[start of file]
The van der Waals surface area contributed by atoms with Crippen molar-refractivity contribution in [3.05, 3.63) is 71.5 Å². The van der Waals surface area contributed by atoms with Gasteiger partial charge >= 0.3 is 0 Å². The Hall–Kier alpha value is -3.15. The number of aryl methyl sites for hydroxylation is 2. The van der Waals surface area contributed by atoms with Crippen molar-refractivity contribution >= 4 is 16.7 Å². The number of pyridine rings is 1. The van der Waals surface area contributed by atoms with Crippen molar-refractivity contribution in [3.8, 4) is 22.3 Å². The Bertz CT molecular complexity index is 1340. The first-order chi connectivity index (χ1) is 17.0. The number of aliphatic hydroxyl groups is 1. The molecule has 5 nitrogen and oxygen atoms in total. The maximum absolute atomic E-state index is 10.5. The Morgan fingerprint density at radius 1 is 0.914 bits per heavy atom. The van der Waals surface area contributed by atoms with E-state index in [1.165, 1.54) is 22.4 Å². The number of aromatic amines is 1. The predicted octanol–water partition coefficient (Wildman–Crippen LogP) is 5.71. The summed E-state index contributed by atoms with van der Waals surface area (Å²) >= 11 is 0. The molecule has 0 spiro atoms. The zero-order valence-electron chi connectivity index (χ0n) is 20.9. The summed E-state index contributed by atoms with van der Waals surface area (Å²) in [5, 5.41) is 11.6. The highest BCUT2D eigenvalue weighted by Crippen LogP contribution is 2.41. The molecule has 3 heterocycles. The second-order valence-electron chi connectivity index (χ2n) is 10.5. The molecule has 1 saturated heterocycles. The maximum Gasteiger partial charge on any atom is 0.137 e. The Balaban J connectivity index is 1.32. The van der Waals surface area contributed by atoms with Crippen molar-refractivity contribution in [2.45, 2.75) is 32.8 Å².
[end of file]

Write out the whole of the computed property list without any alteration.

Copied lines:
The van der Waals surface area contributed by atoms with Crippen molar-refractivity contribution in [3.05, 3.63) is 71.5 Å². The van der Waals surface area contributed by atoms with Gasteiger partial charge >= 0.3 is 0 Å². The Hall–Kier alpha value is -3.15. The number of aryl methyl sites for hydroxylation is 2. The van der Waals surface area contributed by atoms with Crippen molar-refractivity contribution >= 4 is 16.7 Å². The number of pyridine rings is 1. The van der Waals surface area contributed by atoms with Crippen molar-refractivity contribution in [3.8, 4) is 22.3 Å². The Bertz CT molecular complexity index is 1340. The first-order chi connectivity index (χ1) is 17.0. The number of aliphatic hydroxyl groups is 1. The molecule has 5 nitrogen and oxygen atoms in total. The maximum absolute atomic E-state index is 10.5. The Morgan fingerprint density at radius 1 is 0.914 bits per heavy atom. The van der Waals surface area contributed by atoms with E-state index in [1.165, 1.54) is 22.4 Å². The number of aromatic amines is 1. The predicted octanol–water partition coefficient (Wildman–Crippen LogP) is 5.71. The summed E-state index contributed by atoms with van der Waals surface area (Å²) >= 11 is 0. The molecule has 0 spiro atoms. The zero-order valence-electron chi connectivity index (χ0n) is 20.9. The summed E-state index contributed by atoms with van der Waals surface area (Å²) in [5, 5.41) is 11.6. The highest BCUT2D eigenvalue weighted by Crippen LogP contribution is 2.41. The molecule has 3 heterocycles. The second-order valence-electron chi connectivity index (χ2n) is 10.5. The molecule has 1 saturated heterocycles. The maximum Gasteiger partial charge on any atom is 0.137 e. The Balaban J connectivity index is 1.32. The van der Waals surface area contributed by atoms with Crippen molar-refractivity contribution in [2.45, 2.75) is 32.8 Å².